The mistaken arrest of Williams, which was first published by the New York Times In August 2020, Was created on the basis of a bad match to the Detroit Police Department’s face recognition system. Two more For example False arrest Since it has been made public. Both are black people and both have taken legal action to rectify the situation.
Now Williams is on his way and going further – not by suing Detroit police for his wrongful arrest, but by trying to ban technology.
On Tuesday, the ACLU and the Michigan Law School’s Civil Rights Litigation Initiative Lawsuit filed On behalf of Williams, he alleges that his arrest violated Williams’ Fourth Amendment rights and denied Michigan civil rights law.
The lawsuit seeks more transparency regarding compensation, the use of facial recognition, and the Detroit Police Department has stopped using all facial recognition technology, directly or indirectly.
What the case says
The Documents filed Tuesday To sue. In March 2019, DPD ran a granular image of a black man with a red cap from Shinola surveillance video through its facial detection system created by a company called Data Works Plus. The system returns a match with a picture of Williams’ old driver’s license. Investigating officers then included a photo of William’s license as part of the photo line-up and identified Shinola security guard William as a thief. Officers received a warrant, which required multiple signatures of departmental leadership, and Williams was arrested.
The indictment argues that Williams’ false arrest was a direct consequence of the facial recognition procedure and that “this false arrest and imprisonment case exemplifies serious damage and reliance on the misuse of oral recognition technology.”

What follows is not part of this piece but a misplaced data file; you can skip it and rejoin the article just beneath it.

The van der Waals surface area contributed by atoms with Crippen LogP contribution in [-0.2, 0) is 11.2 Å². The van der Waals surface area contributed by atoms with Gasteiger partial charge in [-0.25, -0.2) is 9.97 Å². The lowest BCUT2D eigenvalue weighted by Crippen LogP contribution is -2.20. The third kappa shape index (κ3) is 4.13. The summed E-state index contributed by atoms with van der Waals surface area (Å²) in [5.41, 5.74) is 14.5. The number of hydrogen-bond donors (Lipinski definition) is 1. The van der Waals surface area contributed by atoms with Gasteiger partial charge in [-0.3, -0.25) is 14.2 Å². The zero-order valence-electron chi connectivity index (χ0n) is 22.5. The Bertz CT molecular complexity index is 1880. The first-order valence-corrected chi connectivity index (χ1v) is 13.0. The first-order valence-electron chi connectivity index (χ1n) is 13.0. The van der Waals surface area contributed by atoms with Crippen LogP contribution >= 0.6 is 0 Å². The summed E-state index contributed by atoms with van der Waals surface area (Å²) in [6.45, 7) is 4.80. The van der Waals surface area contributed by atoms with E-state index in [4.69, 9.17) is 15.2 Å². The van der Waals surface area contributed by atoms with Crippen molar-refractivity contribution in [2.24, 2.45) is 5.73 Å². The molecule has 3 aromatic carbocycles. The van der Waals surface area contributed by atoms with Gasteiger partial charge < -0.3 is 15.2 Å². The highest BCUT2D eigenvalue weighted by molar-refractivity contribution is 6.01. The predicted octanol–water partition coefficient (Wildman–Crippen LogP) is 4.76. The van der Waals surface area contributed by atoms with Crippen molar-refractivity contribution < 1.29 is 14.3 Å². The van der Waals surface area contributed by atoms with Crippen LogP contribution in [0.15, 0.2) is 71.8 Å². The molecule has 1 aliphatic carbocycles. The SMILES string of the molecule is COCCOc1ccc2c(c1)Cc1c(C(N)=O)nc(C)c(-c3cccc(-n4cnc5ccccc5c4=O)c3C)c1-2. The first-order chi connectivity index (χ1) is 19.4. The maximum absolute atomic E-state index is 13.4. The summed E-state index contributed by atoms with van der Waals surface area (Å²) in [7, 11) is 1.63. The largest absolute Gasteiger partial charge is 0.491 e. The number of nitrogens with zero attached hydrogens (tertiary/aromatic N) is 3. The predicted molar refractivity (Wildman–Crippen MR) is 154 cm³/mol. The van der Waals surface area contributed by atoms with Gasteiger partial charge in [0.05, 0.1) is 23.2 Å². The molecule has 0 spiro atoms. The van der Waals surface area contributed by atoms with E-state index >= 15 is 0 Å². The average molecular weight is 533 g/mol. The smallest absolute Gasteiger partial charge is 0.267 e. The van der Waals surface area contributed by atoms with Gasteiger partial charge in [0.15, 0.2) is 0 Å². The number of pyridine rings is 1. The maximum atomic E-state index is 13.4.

There are four numbers in the case, three of which focus on the lack of possible causes for arrest and one counts racial discrimination in facial recognition. “It uses technology that has been experimentally proven to misrepresent blacks compared to other groups of people,” it said. Of color. “
Difficulties with facial recognition to identify dark-skinned people Informative. Following the assassination of George Floyd in Minneapolis in 2020, several cities and states announced police bans and suspensions for the use of facial recognition. But many more, including Detroit, continue to use it despite growing concerns.
“Dependent on subpar image”
When MIT Technology Review spoke with Phil Mayer, Williams’ ACLU lawyer, last year, he stressed that racism issues among American law enforcement have used more and more facial recognition.
“It’s not a bad situation for any actor,” Meyer said. “This is a situation where we have a criminal legal system that is extremely significant to charge and very slow in defending the rights of the people, especially when we speak of people of color.”
Eric Williams, a senior staff attorney at Detroit’s Economic Equity Practice, says cameras have many technical limitations, are tightly bound with a range of colors to recognize skin tone, and often can’t process dark skin.
“I think every black person in the country has the experience of being in a photo and the picture has become lighter or darker,” said Williams, who is a member of the ACLU of Michigan Bar Committee but not working. One of the primary ingredients. So law enforcement is relying a little bit on that.
There are cases that challenge color-based biased algorithms and artificial intelligence technology. Facebook, for example, is included A huge civil rights audit Its targeted advertising algorithms have been found to serve ads based on race, gender and religion. The lawsuit was filed on YouTube Action suits categorized by black makers Who has complained that it is an AI system profile user and discriminates content on the basis of sensors and races. YouTube was also sued by the creators of LGBTQ + who claimed that the content addition system Flagged the terms “gay” and “lesbian”.
Some experts say the use of biased technology in large organizations such as the police was a matter of time until legal challenges were addressed.